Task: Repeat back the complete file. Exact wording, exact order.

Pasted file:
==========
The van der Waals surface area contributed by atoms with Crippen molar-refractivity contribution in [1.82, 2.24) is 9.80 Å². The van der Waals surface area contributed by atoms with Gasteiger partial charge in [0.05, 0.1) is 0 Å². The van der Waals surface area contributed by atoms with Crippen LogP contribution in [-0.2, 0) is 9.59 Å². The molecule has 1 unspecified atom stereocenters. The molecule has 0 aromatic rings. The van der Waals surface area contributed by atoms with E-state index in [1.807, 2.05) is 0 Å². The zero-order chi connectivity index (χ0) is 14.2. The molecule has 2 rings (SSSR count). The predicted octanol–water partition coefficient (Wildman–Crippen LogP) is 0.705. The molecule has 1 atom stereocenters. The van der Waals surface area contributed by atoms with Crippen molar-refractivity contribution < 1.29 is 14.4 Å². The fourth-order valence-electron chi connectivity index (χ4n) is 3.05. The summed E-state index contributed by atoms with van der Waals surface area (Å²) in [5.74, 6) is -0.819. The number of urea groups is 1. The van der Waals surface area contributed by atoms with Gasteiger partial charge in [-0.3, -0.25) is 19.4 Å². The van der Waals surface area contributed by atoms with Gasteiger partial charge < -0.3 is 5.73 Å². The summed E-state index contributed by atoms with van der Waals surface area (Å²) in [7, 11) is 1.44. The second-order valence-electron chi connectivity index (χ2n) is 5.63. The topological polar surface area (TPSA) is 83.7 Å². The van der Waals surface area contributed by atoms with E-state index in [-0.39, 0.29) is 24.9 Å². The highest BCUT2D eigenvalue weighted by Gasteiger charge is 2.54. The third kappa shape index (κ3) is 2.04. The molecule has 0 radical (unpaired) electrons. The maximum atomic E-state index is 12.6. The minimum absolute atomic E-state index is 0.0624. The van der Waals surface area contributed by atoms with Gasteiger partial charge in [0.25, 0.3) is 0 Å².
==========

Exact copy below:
The van der Waals surface area contributed by atoms with Crippen molar-refractivity contribution in [1.82, 2.24) is 9.80 Å². The van der Waals surface area contributed by atoms with Gasteiger partial charge in [0.05, 0.1) is 0 Å². The van der Waals surface area contributed by atoms with Crippen LogP contribution in [-0.2, 0) is 9.59 Å². The molecule has 1 unspecified atom stereocenters. The molecule has 0 aromatic rings. The van der Waals surface area contributed by atoms with E-state index in [1.807, 2.05) is 0 Å². The zero-order chi connectivity index (χ0) is 14.2. The molecule has 2 rings (SSSR count). The predicted octanol–water partition coefficient (Wildman–Crippen LogP) is 0.705. The molecule has 1 atom stereocenters. The van der Waals surface area contributed by atoms with Crippen molar-refractivity contribution < 1.29 is 14.4 Å². The fourth-order valence-electron chi connectivity index (χ4n) is 3.05. The summed E-state index contributed by atoms with van der Waals surface area (Å²) in [5.74, 6) is -0.819. The number of urea groups is 1. The van der Waals surface area contributed by atoms with Gasteiger partial charge in [-0.3, -0.25) is 19.4 Å². The van der Waals surface area contributed by atoms with Gasteiger partial charge < -0.3 is 5.73 Å². The summed E-state index contributed by atoms with van der Waals surface area (Å²) in [7, 11) is 1.44. The second-order valence-electron chi connectivity index (χ2n) is 5.63. The topological polar surface area (TPSA) is 83.7 Å². The van der Waals surface area contributed by atoms with E-state index in [-0.39, 0.29) is 24.9 Å². The highest BCUT2D eigenvalue weighted by Gasteiger charge is 2.54. The third kappa shape index (κ3) is 2.04. The molecule has 0 radical (unpaired) electrons. The maximum atomic E-state index is 12.6. The minimum absolute atomic E-state index is 0.0624. The van der Waals surface area contributed by atoms with Gasteiger partial charge in [0.25, 0.3) is 0 Å².